One of the huge problems in society today is that we're so caught up in identity, we forget all of us are human beings. Character makes us who we are. For us to change that narrative, we have to be engaged — anyone who wears this uniform is a human being.
What inspired you to begin working in this field?
It was a deep want to want to become a bomb tech. I served almost 20 years in the Milwaukee Police Department on the bomb squad.
There are only 3,000 bomb techs in the country. You train with people all over the country at the same school. It's a very close-knit community. It was a blast (no pun intended) when I did it. In that small community, you make friends with people from all over the world — not just in the United States. I made friends in Britain and Israel.
How do you spend your time when you're not working?
I stay pretty busy! My wife and I have six children — the oldest is 32, youngest is 13. My oldest has cerebral palsy. When he was a few weeks old, they told us he was going to have seizures and wouldn't make it through the night. It's a blessing each morning he wakes up. He teaches me that if he can smile each day, I need to appreciate the good.
My 30-year-old daughter is a teacher in Tampa Bay, Florida. I have a 29-year-old son at DePaul and a 24-year-old son who works on trains. My 21-year-old daughter will be graduating from nursing school in June and I have a 13-year-old with enough sassiness for the other five. Keeping up with all of them ensures that my life is always interesting.
I also like to bike on my Nordic Track. I get to bike in Chicago and Egypt without leaving my home, which is especially great in Wisconsin’s cold winters. I like to listen to audiobooks when I'm driving to and from work. It gets my mind off of reality and helps get me centered for whatever is coming next.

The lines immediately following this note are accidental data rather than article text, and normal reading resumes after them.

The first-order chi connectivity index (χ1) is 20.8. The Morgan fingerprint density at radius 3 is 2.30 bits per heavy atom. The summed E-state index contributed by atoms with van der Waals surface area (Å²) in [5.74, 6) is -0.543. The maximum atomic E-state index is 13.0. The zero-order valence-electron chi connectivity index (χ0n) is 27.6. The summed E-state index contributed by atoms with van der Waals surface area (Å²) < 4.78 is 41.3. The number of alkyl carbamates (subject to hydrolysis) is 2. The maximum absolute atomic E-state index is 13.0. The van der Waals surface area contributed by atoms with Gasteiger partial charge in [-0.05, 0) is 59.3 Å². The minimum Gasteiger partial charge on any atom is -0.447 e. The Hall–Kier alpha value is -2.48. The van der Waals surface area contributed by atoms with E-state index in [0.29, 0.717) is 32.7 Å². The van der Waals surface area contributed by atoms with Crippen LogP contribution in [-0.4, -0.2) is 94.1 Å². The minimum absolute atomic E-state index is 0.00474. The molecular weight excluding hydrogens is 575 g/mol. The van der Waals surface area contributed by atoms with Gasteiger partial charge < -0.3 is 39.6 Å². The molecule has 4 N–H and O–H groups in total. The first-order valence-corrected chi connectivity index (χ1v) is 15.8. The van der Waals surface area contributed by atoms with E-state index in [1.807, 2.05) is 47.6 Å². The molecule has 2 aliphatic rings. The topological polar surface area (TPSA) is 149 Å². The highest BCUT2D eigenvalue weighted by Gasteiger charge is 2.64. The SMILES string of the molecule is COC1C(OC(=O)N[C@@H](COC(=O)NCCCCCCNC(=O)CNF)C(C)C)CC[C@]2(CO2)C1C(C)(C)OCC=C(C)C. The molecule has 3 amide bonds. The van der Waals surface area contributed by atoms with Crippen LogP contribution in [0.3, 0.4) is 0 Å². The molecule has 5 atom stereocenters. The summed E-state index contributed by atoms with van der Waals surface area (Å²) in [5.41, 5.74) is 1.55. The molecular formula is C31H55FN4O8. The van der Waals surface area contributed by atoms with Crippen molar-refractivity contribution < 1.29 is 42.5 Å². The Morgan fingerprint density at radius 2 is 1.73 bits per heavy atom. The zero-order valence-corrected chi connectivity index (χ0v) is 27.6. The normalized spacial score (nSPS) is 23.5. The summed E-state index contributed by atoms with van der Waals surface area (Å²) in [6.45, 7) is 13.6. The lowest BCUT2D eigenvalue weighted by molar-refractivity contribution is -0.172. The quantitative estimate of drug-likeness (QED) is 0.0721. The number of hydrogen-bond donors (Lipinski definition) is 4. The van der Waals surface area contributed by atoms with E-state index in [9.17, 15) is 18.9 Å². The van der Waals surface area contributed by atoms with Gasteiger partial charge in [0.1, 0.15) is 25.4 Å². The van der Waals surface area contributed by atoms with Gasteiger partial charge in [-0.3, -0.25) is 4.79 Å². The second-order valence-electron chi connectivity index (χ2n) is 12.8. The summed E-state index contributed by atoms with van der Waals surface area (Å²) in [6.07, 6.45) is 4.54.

My faith keeps me centered as I know I was called to do this. The real blessing is the character — it's not about the position of your authority. It's your character. If I'm not engaged with the community, how can I expect them to be engaged? We're mission-driven, but we're people-first always.
What's one thing you wish the general population knew about your job?
That we, every single one of us, are human beings. We truly do care about people. When we are involved in incidents, it not only affects us physically but also mentally. Having the support of the public is so huge. I'm blessed — I have a great community here that's very supportive of our police department.
I loved every minute of working in Milwaukee, but the relationship is different with the community and the police department there. The bottom line is we are human beings who truly and sincerely care about helping and serving others.
Anew Advisors Supports First Responders
Thanks to Daniel for sharing his incredible story! Anew Advisors is dedicated to supporting first responders in our local Milwaukee community and beyond. Be sure to follow us on Facebook to see more of our Hero Spotlights!